Let’s hold for a moment. Let’s wait a bit with the political debates of the “day after.” After all, we shall have plenty of time to argue. Knesset Member Talab El-Sana will say that we’re murderers, Knesset Member Arieh Eldad will say that we should have dropped a nuclear bomb on Jabaliya, and meanwhile Tzipi Livni will try to explain why her deal with Rice is worth anything, and Netanyahu will try to say that he would have done more.
All of the above debates are legitimate. Yet we should be doing it only after we express our deep gratitude to IDF soldiers. As beyond all the political discussions, and beyond the question of whether we should have ended the Gaza operation or continued, we have our heroic soldiers, the young kids from Golani, from the paratroopers, and from Givati, the armored corps troops and the elite unit fighters, who went to protect southern residents with their bodies, with no fear or hesitation.
We should also not be forgetting division commanders who went deep into the Strip with their soldiers, were wounded, yet returned to the battlefield instead of staying behind near the plasma screens.
They were of course joined by the reserve soldiers; Tens of thousands of citizens who at one moment kissed their children goodbye and went into the unknown to risk their lives. In this era of reality TV shows we almost forget that there is also a real reality out there, a reality whereby a person leaves his family in order to fight for his country and defend its citizens.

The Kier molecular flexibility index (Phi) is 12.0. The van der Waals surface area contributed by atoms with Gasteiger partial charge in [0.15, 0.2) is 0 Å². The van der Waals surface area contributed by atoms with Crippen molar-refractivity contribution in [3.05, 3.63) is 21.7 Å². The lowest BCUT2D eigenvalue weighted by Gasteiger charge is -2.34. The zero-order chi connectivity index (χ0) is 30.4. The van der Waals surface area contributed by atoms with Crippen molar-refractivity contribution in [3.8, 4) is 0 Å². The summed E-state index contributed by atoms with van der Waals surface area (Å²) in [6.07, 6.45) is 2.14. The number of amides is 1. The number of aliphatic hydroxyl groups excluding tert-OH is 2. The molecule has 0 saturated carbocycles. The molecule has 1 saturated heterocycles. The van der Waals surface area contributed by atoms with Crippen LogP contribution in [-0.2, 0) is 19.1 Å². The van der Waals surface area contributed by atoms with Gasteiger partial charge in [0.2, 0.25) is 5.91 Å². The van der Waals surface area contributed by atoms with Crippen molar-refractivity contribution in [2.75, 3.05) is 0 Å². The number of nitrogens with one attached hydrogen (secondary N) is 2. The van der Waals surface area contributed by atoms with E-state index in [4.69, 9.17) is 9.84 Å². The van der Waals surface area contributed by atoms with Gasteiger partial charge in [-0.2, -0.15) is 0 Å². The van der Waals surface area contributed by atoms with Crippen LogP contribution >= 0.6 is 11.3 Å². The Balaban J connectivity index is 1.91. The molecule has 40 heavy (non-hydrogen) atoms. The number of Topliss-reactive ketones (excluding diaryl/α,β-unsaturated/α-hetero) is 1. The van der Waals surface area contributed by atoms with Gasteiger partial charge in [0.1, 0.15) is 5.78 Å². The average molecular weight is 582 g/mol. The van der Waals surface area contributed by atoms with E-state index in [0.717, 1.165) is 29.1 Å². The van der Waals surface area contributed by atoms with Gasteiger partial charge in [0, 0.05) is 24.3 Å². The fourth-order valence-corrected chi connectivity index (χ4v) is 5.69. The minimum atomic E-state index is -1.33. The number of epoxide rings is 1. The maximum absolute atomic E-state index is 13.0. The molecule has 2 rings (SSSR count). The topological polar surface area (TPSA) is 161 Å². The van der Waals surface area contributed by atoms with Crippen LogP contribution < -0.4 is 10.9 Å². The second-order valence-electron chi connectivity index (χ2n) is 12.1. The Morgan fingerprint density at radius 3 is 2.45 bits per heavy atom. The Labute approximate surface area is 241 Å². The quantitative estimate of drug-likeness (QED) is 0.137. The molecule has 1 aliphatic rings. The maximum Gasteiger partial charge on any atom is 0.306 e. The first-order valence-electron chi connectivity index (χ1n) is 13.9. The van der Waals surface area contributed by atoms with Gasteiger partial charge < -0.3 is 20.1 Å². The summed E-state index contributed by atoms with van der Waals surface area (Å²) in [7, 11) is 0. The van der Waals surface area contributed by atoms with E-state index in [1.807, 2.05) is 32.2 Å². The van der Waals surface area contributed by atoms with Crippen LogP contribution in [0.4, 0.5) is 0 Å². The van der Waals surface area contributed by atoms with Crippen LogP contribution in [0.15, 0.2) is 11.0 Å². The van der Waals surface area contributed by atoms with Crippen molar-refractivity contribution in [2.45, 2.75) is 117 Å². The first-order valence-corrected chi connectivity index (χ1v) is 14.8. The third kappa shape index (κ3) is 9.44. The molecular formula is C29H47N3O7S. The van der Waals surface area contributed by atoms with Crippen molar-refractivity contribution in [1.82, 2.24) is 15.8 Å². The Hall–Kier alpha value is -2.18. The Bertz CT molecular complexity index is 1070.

We must not forget that these regular troops and these reservists defeated Hamas’ terrorists at every turn. They killed them in every clash, overcame them every time they came into contact, and defeated them unconditionally, even under the most difficult conditions. They came with modesty and determination and showed Hamas – and through it showed Iran, Hizbullah, and Syria – that they better think twice in the future before they rush into battle with our troops.
Some of the media prefer to criticize and get smart, yet the overwhelming majority of this nation knows how to express gratitude to its troops, who again proved that we all have someone to count on.
So a moment before we sink back into political debates of the “day after,” it would be appropriate to say thank you to our soldiers, pray for the wounded, and tell the families of those who were killed: You are our brothers, and we shall never forget your loved ones, who were killed in a just war; a war where, thanks to your sons, Israel regained its pride.